Trends in workplace whistleblowing — An HR primer

The patchwork of legal protection for employee whistleblowers across Canada is getting denser
By Norm Keith
|Canadian Employment Law Today|Last Updated: 03/15/2017

Human resources professionals are being called upon to deal with a complex legal and ethical challenge in the 21st century — the employee whistleblower. Whistleblower protection is a growing employment law right that exists locally and internationally. In Ontario, for example, the Ontario Securities Commission (OSC) introduced a whistleblower program and hotline in August 2016 — administered by “The Office of the Whistleblower.” The OSC has also stated that any terms of employment contracts that prohibit or discourage reporting could be a violation of the Ontario Securities Act (OSA). In addition, it is quasi-criminal offense under the OSA to take reprisal action against an employee who reports or plans to report potential violations of securities law.

The OSC policy is similar to that in the United States and around the globe. Governments and regulators are providing more incentives for whistleblowers to “go public” about all types of corporate misconduct. For example, many of the health and safety complaints made to regulators across Canada every year are from anonymous whistleblowers. Therein lies a dilemma — does the employer encourage its own internal whistleblowing to achieve regulatory compliance, or does it risk individuals going behind its back for fear of reprisal and becoming anonymous government whistleblowers?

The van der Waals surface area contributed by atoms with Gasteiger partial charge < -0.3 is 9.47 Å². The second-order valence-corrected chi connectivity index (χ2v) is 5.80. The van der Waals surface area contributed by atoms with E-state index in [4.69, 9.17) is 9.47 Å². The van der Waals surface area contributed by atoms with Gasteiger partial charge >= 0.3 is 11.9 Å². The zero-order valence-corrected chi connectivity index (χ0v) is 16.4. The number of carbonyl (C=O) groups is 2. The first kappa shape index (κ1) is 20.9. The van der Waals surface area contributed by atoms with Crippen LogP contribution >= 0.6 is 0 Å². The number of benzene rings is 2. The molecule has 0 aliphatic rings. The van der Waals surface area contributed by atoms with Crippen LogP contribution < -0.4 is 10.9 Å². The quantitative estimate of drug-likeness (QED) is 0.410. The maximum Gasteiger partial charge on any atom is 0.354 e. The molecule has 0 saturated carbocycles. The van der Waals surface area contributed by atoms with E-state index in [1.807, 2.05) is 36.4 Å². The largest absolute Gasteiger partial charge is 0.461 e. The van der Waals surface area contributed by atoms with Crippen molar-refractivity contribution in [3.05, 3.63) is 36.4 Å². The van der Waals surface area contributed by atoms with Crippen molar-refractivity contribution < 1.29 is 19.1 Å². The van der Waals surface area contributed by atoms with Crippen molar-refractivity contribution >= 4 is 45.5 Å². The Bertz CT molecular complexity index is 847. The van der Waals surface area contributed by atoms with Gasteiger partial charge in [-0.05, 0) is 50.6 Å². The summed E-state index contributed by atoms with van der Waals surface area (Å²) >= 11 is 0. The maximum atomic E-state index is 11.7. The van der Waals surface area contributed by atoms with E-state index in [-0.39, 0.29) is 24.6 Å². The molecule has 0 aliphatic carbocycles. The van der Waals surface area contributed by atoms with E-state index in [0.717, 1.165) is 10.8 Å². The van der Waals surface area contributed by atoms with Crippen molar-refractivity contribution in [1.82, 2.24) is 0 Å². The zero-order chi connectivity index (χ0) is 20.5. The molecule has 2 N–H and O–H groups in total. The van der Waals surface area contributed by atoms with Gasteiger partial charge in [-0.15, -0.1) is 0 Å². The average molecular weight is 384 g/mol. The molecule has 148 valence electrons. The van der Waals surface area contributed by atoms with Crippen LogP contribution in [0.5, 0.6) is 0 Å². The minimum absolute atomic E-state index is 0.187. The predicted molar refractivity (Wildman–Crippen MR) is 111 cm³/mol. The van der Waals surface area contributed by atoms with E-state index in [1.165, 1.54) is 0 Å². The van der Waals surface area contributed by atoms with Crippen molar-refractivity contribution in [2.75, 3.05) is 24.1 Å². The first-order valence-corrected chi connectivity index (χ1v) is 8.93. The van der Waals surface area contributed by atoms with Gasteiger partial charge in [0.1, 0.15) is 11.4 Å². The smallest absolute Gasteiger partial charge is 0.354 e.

Canadians are close neighbours and trading partners with the United States and therefore are highly influenced by American legislative and enforcement initiatives relating to whistleblowing. Canadian courts have also been called upon to deal with various issues arising from whistleblowers from foreign countries. For example, the Supreme Court of Canada is the first national high court in the world to recognize and protect the role of whistleblowers from disclosure and criminal prosecution. In its decision World Bank Group v. Wallace, it addressed the subject of whistleblower immunity in an international corruption case.